soutane


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sou·tane

 (so͞o-tän′, -tăn′)
n.
A cassock, especially one that buttons up and down the front.

[French, alteration (influenced by French sous, under) of obsolete sottane, from Italian sottana, from sotto, under, from Latin subtus, from sub; see upo in Indo-European roots.]
American Heritage® Dictionary of the English Language, Fifth Edition. Copyright © 2016 by Houghton Mifflin Harcourt Publishing Company. Published by Houghton Mifflin Harcourt Publishing Company. All rights reserved.

soutane

(suːˈtæn)
n
(Roman Catholic Church) RC Church a priest's cassock
[C19: from French, from Old Italian sottana, from Medieval Latin subtanus (adj) (worn) beneath, from Latin subtus below]
Collins English Dictionary – Complete and Unabridged, 12th Edition 2014 © HarperCollins Publishers 1991, 1994, 1998, 2000, 2003, 2006, 2007, 2009, 2011, 2014

sou•tane

(suˈtɑn)

n.
a cassock.
[1830–40; < French < Italian sottana, feminine of sottano placed below =sott(o) below (< Latin subtus) + -ano -an1]
Random House Kernerman Webster's College Dictionary, © 2010 K Dictionaries Ltd. Copyright 2005, 1997, 1991 by Random House, Inc. All rights reserved.
ThesaurusAntonymsRelated WordsSynonymsLegend:
Noun1.soutane - a long cassock with buttons down the front; worn by Roman Catholic priests
cassock - a black garment reaching down to the ankles; worn by priests or choristers
Based on WordNet 3.0, Farlex clipart collection. © 2003-2012 Princeton University, Farlex Inc.
Translations

soutane

[suːˈtɑːn] Nsotana f
Collins Spanish Dictionary - Complete and Unabridged 8th Edition 2005 © William Collins Sons & Co. Ltd. 1971, 1988 © HarperCollins Publishers 1992, 1993, 1996, 1997, 2000, 2003, 2005

soutane

n (Eccl) → Soutane f
Collins German Dictionary – Complete and Unabridged 7th Edition 2005. © William Collins Sons & Co. Ltd. 1980 © HarperCollins Publishers 1991, 1997, 1999, 2004, 2005, 2007
Mentioned in ?
References in classic literature ?
But afterwards, when a black soutane darkened his doorway, he did not object; even offered some cider himself to the priest.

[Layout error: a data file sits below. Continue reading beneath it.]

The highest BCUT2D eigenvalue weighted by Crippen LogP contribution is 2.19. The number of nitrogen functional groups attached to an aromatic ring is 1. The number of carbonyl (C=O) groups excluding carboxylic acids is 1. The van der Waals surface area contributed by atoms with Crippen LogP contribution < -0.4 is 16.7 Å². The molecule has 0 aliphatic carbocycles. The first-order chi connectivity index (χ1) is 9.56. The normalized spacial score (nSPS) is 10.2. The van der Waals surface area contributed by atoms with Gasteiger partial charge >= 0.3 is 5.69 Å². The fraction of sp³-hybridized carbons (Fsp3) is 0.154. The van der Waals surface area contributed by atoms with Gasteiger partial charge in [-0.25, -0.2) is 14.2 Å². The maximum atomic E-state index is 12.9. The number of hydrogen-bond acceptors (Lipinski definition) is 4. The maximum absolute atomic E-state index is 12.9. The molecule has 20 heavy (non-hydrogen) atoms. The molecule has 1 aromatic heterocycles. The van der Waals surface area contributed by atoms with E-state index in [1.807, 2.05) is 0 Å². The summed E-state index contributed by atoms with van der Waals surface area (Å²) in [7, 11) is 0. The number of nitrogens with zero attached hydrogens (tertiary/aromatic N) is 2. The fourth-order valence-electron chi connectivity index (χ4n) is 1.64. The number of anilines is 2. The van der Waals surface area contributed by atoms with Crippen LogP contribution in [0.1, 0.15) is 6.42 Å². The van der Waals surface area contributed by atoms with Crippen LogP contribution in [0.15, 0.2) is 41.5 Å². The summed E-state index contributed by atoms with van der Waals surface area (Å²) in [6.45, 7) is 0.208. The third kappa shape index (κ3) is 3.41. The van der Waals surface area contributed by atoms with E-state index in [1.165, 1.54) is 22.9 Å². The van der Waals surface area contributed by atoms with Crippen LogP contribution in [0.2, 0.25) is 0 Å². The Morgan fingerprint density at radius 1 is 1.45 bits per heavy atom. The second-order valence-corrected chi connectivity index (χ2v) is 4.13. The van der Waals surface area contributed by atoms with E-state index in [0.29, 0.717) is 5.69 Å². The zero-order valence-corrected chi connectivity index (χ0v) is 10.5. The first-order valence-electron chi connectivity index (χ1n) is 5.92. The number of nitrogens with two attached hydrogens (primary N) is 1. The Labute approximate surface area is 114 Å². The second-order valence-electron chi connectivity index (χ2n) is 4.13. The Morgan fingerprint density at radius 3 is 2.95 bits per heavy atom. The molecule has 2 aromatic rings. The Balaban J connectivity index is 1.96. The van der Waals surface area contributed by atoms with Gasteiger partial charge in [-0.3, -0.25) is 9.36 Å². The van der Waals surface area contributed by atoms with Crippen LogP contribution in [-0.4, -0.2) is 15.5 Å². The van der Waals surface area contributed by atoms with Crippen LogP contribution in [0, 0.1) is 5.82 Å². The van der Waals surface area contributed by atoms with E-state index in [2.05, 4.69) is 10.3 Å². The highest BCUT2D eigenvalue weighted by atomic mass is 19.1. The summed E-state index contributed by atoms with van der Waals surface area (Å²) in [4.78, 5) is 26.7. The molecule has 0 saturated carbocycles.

Gabriel scrambled to hide the food and rushed to change from his underclothes into his soutane, then cleared his throat to make way for a more "pastoral" voice inviting his visitor in.
Vicente Dacuycuy Jr., who happily says yes to requests for him to wear his soutane again.
Stephen's humiliation at the hands of the prefect of studies for breaking his eyeglasses is marked by the "swish of the sleeve of the soutane" (39) as the priest raises the pandybat high, a strange moment which is so interesting and then evolves later, when his interview with the Jesuit who asks him to consider joining the order begins with the "swish of a soutane" (131) as the priest opens the door to enter the room.
I put on my soutane, I kissed my cross, offering to God the sacrifice of my life.
Les pretres n'etaient pas moins agites, et souvent ils abandonnaient la soutane pour s'engager dans les bandes armees (21).
Father Pascual's soutane stood out on the steps of the church.
Nous etions parfois trois ou quatre pretres ou religieux, en soutane, a ses cours ; deux ou trois religieuses de differents habits suivaient les memes cours parmi les laics.
Ils ont, sous peine d'excommunication, [beaucoup moins que]jure de garder le secret absolu sur tout ce qui concerne directement ou indirectement le scrutin[beaucoup plus grand que], avant qu'un cardinal, le Francais Jean-Louis Tauran, n'annonce [beaucoup moins que]Habemus papam[beaucoup plus grand que] et que l'un d'entre eux ne sorte de la Basilique Saint-Pierre avec une soutane blanche, c'est-a-dire elu 266e pape de l'Eeglise catholique.
Once the new pope has accepted the job and indicated his new name, he immediately dons the papal vestments, a skull cap and white soutane.